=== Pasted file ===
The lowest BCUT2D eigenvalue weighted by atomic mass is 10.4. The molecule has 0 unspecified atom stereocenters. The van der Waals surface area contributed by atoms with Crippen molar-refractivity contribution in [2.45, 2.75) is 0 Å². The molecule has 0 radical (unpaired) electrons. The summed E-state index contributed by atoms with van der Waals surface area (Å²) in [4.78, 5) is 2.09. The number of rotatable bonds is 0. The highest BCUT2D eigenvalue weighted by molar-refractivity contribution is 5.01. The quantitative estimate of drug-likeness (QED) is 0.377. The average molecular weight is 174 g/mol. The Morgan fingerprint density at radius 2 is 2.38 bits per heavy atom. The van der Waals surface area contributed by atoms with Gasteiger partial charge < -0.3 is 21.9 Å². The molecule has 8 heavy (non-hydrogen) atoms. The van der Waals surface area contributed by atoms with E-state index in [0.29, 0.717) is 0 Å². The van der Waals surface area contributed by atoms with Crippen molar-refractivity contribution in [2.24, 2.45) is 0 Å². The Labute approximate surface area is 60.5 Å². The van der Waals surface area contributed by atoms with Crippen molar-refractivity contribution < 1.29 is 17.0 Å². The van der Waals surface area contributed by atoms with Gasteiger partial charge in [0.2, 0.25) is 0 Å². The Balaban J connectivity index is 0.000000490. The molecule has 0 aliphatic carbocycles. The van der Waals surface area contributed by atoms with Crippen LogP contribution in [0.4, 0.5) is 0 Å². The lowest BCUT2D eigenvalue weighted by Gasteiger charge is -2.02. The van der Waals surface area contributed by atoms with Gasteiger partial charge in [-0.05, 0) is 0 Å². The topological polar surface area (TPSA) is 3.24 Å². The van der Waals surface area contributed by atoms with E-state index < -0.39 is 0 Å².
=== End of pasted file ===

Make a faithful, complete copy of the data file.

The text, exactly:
The lowest BCUT2D eigenvalue weighted by atomic mass is 10.4. The molecule has 0 unspecified atom stereocenters. The van der Waals surface area contributed by atoms with Crippen molar-refractivity contribution in [2.45, 2.75) is 0 Å². The molecule has 0 radical (unpaired) electrons. The summed E-state index contributed by atoms with van der Waals surface area (Å²) in [4.78, 5) is 2.09. The number of rotatable bonds is 0. The highest BCUT2D eigenvalue weighted by molar-refractivity contribution is 5.01. The quantitative estimate of drug-likeness (QED) is 0.377. The average molecular weight is 174 g/mol. The Morgan fingerprint density at radius 2 is 2.38 bits per heavy atom. The van der Waals surface area contributed by atoms with Gasteiger partial charge < -0.3 is 21.9 Å². The molecule has 8 heavy (non-hydrogen) atoms. The van der Waals surface area contributed by atoms with E-state index in [0.29, 0.717) is 0 Å². The van der Waals surface area contributed by atoms with Crippen molar-refractivity contribution in [2.24, 2.45) is 0 Å². The Labute approximate surface area is 60.5 Å². The van der Waals surface area contributed by atoms with Crippen molar-refractivity contribution < 1.29 is 17.0 Å². The van der Waals surface area contributed by atoms with Gasteiger partial charge in [0.2, 0.25) is 0 Å². The Balaban J connectivity index is 0.000000490. The molecule has 0 aliphatic carbocycles. The van der Waals surface area contributed by atoms with Crippen LogP contribution in [0.4, 0.5) is 0 Å². The lowest BCUT2D eigenvalue weighted by Gasteiger charge is -2.02. The van der Waals surface area contributed by atoms with Gasteiger partial charge in [-0.05, 0) is 0 Å². The topological polar surface area (TPSA) is 3.24 Å². The van der Waals surface area contributed by atoms with E-state index < -0.39 is 0 Å².